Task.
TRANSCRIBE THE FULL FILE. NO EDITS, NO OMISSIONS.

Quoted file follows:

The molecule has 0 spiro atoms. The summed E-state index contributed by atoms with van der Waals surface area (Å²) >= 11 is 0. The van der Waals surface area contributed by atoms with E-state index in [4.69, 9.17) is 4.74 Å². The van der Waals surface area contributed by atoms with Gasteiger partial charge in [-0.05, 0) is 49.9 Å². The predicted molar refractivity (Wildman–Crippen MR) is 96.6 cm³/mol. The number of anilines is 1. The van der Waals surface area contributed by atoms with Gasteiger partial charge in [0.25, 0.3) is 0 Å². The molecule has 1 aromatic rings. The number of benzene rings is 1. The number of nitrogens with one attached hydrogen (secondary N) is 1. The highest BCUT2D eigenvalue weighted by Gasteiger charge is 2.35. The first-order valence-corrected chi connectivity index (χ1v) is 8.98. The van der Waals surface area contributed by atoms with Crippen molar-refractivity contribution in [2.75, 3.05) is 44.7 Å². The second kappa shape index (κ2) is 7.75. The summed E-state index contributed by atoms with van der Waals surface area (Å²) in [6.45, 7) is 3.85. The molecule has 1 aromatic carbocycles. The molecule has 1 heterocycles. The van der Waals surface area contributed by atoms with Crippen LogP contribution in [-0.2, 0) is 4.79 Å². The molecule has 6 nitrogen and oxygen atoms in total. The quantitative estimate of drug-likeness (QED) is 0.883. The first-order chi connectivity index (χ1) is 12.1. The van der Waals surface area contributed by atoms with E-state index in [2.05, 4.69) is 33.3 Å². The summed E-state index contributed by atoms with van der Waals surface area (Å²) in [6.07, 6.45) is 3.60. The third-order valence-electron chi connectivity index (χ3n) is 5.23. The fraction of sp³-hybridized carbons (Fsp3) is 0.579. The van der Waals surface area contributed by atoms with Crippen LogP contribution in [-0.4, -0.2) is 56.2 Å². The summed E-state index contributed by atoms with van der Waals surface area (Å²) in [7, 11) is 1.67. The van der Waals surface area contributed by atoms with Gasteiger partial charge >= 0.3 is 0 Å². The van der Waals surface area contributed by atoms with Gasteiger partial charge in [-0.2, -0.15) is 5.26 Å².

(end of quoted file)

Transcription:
The molecule has 0 spiro atoms. The summed E-state index contributed by atoms with van der Waals surface area (Å²) >= 11 is 0. The van der Waals surface area contributed by atoms with E-state index in [4.69, 9.17) is 4.74 Å². The van der Waals surface area contributed by atoms with Gasteiger partial charge in [-0.05, 0) is 49.9 Å². The predicted molar refractivity (Wildman–Crippen MR) is 96.6 cm³/mol. The number of anilines is 1. The van der Waals surface area contributed by atoms with Gasteiger partial charge in [0.25, 0.3) is 0 Å². The molecule has 1 aromatic rings. The number of benzene rings is 1. The number of nitrogens with one attached hydrogen (secondary N) is 1. The highest BCUT2D eigenvalue weighted by Gasteiger charge is 2.35. The first-order valence-corrected chi connectivity index (χ1v) is 8.98. The van der Waals surface area contributed by atoms with Crippen molar-refractivity contribution in [2.75, 3.05) is 44.7 Å². The second kappa shape index (κ2) is 7.75. The summed E-state index contributed by atoms with van der Waals surface area (Å²) in [6.45, 7) is 3.85. The molecule has 1 aromatic carbocycles. The molecule has 1 heterocycles. The van der Waals surface area contributed by atoms with Crippen LogP contribution in [-0.2, 0) is 4.79 Å². The molecule has 6 nitrogen and oxygen atoms in total. The quantitative estimate of drug-likeness (QED) is 0.883. The first-order chi connectivity index (χ1) is 12.1. The van der Waals surface area contributed by atoms with E-state index in [2.05, 4.69) is 33.3 Å². The summed E-state index contributed by atoms with van der Waals surface area (Å²) in [6.07, 6.45) is 3.60. The third-order valence-electron chi connectivity index (χ3n) is 5.23. The fraction of sp³-hybridized carbons (Fsp3) is 0.579. The van der Waals surface area contributed by atoms with Crippen LogP contribution in [-0.4, -0.2) is 56.2 Å². The summed E-state index contributed by atoms with van der Waals surface area (Å²) in [7, 11) is 1.67. The van der Waals surface area contributed by atoms with Gasteiger partial charge >= 0.3 is 0 Å². The van der Waals surface area contributed by atoms with Gasteiger partial charge in [-0.2, -0.15) is 5.26 Å².